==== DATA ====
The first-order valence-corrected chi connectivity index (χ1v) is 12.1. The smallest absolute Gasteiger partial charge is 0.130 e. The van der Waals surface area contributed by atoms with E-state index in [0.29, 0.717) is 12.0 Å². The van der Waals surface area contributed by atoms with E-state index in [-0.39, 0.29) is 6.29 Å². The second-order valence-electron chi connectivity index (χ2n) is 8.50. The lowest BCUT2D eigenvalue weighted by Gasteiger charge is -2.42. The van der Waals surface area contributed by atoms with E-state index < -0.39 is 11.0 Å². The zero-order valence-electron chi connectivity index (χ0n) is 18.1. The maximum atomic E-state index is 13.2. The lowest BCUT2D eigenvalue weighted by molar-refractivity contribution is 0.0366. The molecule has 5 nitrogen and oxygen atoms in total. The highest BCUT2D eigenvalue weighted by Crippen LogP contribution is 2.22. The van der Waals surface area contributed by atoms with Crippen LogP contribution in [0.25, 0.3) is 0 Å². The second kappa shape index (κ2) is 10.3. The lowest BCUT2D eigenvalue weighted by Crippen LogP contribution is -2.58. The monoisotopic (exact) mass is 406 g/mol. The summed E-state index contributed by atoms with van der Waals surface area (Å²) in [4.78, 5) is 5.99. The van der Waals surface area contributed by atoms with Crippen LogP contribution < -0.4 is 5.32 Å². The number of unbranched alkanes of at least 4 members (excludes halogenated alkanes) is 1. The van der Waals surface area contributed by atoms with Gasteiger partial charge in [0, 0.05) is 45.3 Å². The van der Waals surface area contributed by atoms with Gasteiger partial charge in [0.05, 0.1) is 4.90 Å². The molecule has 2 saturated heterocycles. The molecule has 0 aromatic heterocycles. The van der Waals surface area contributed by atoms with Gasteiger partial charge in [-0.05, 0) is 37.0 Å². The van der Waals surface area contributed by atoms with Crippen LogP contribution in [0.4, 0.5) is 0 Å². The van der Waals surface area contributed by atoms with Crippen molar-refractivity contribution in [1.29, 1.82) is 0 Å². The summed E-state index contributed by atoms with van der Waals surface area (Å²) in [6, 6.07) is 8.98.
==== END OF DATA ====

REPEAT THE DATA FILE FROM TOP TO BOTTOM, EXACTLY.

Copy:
The first-order valence-corrected chi connectivity index (χ1v) is 12.1. The smallest absolute Gasteiger partial charge is 0.130 e. The van der Waals surface area contributed by atoms with E-state index in [0.29, 0.717) is 12.0 Å². The van der Waals surface area contributed by atoms with E-state index in [-0.39, 0.29) is 6.29 Å². The second-order valence-electron chi connectivity index (χ2n) is 8.50. The lowest BCUT2D eigenvalue weighted by Gasteiger charge is -2.42. The van der Waals surface area contributed by atoms with E-state index < -0.39 is 11.0 Å². The zero-order valence-electron chi connectivity index (χ0n) is 18.1. The maximum atomic E-state index is 13.2. The lowest BCUT2D eigenvalue weighted by molar-refractivity contribution is 0.0366. The molecule has 5 nitrogen and oxygen atoms in total. The highest BCUT2D eigenvalue weighted by Crippen LogP contribution is 2.22. The van der Waals surface area contributed by atoms with Crippen LogP contribution in [0.25, 0.3) is 0 Å². The second kappa shape index (κ2) is 10.3. The lowest BCUT2D eigenvalue weighted by Crippen LogP contribution is -2.58. The monoisotopic (exact) mass is 406 g/mol. The summed E-state index contributed by atoms with van der Waals surface area (Å²) in [4.78, 5) is 5.99. The van der Waals surface area contributed by atoms with Crippen LogP contribution < -0.4 is 5.32 Å². The number of unbranched alkanes of at least 4 members (excludes halogenated alkanes) is 1. The van der Waals surface area contributed by atoms with Gasteiger partial charge in [0, 0.05) is 45.3 Å². The van der Waals surface area contributed by atoms with Gasteiger partial charge in [0.05, 0.1) is 4.90 Å². The molecule has 2 saturated heterocycles. The molecule has 0 aromatic heterocycles. The van der Waals surface area contributed by atoms with Gasteiger partial charge in [-0.05, 0) is 37.0 Å². The van der Waals surface area contributed by atoms with Crippen LogP contribution in [0.4, 0.5) is 0 Å². The van der Waals surface area contributed by atoms with Crippen molar-refractivity contribution in [1.29, 1.82) is 0 Å². The summed E-state index contributed by atoms with van der Waals surface area (Å²) in [6, 6.07) is 8.98.